The Friday afternoon drizzle that started midway through Pennsylvania turned to a steady rainfall by the time I hit Maryland. Across the Mason-Dixon line and across the Potomac, the rain continued to fall. Autumn should have been in full blaze around me, but the rain dampened the colors the same way it dampened my spirits.
I was on my way to Spotsylvania for the long weekend, which would normally be the busiest weekend of the season at the Fredericksburg & Spotsylvania battlefields. Alas, with the government shutdown, the battlefields remained off-limits and empty. Orange traffic cones blocked access to the visitor center at Chancellorsville, with a double line of yellow “do not cross” police tape to further emphasize the point. At Spotsylvania, the heavy gate, made of thick wooden beams, was locked closed across the entryway on Grant Drive.
These days, I live part of each week on ground that was fought over on May 1, 1863, on the opening day of the battle of Chancellorsville. A few miles away, my fianceé’s business sits adjacent to the Spotsylvania battlefield; Ninth Corps trenches snake through the property’s back woods. These places give me the chance to get a battlefield fix if I need one. Thousands of Civil War buffs and holiday-weekend travelers could not—at least not if they wanted an NPS site. (See ECW’s “No NPS? No Problem!” series for alternatives.)
Unfortunately, tempers flared when the Park Service was first forced to close these sites and others. Visitors, understandably frustrated that they couldn’t access hallowed grounds, beloved monuments, and natural landscapes, misdirected their frustrations at the park rangers responsible for protecting those resources. Some members of the public went so far as to cast park rangers as bad guys who wanted to deny people access to public property.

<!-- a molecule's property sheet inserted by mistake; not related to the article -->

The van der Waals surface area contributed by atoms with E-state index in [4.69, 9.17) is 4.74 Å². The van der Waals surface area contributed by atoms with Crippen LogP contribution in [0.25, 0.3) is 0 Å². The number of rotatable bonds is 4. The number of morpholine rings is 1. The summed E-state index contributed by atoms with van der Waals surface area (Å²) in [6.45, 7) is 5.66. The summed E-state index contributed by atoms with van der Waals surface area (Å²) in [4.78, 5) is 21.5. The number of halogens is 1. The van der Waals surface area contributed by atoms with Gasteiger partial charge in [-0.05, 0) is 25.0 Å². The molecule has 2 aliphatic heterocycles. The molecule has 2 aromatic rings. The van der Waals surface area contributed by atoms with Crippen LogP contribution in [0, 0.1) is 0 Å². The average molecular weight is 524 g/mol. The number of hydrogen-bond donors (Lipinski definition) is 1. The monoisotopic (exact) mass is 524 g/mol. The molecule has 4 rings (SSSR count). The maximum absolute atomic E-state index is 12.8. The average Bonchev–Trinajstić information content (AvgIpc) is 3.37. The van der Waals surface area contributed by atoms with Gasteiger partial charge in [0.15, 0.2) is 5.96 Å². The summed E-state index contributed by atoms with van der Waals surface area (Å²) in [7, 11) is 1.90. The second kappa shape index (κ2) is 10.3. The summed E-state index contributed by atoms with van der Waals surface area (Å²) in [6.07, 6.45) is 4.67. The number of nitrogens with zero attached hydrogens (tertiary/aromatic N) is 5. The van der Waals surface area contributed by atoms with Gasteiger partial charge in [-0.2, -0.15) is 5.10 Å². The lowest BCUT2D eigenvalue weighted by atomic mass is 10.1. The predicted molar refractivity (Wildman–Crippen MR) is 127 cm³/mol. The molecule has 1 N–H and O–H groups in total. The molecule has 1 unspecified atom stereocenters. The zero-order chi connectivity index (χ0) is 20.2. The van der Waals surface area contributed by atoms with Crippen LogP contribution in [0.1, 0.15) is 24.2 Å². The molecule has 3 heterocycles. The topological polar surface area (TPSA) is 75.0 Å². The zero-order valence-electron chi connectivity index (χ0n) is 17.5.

I felt so frustrated by that news. If the rangers at other parks are like those working at Fredericksburg & Spotsylvania—and I have no reason to think they aren’t—then they are deeply devoted to their jobs and to the resources they protect. Likewise, they want nothing more than to see people enjoying and appreciating those resources, so I’m sure they take no joy in enforcing the closure. In no way should they be vilified for doing their jobs under these trying circumstances.
That’s what I found so ironic when Texas Congressman Randy Neugebauer confronted an NPS ranger at the WWII Memorial on October 2. The government shutdown forced the closure of the memorial, putting the ranger in the highly unenviable job of telling visitors—many of them WWII vets—that they couldn’t visit the memorial. In other words, the ranger had to do her job because Congress wouldn’t do its job. Nice.
Meanwhile, Park Service employees not involved in law enforcement are off the job. It felt like nothing more than a long weekend at first, one of my NPS friends told me, but he said that if the shutdown extended into a second week, folks would start to get worried.
Well, we’re now into week three.
More than one of my NPS friends are quietly weighing the necessity of applying for unemployment. After all, whether the government is open for business or not, the mortgage still needs to get paid.
Yet many of those same friends are also circulating a video produced by the National Parks Conservation Association that speaks eloquently and beautifully to the pride they still have in their jobs and the frustration the shutdown is causing them.
No one likes the fact that parks remain closed as part of the shutdown: not the public and not the employees of the Park Service. I want nothing more than to share these battlefields with people, one friend told me, and now I’m in the awkward position of having to turn them away.
So, let’s cut them some slack as they try to make the best of a bad situation. After all, if the parks are closed, it’s because closing them is the best way to protect and preserve them. I think we can agree those things have to happen above all else. Sure, we may want to visit—and some people have traveled great distances only to be turned away—but in the end, it should never be about us. It’s about the landscapes and memorials that we hold dear. It’s about the sacrifices and memories of those who came before, held in trust for all those still to come.
In the meantime, we just need to wait out the rain.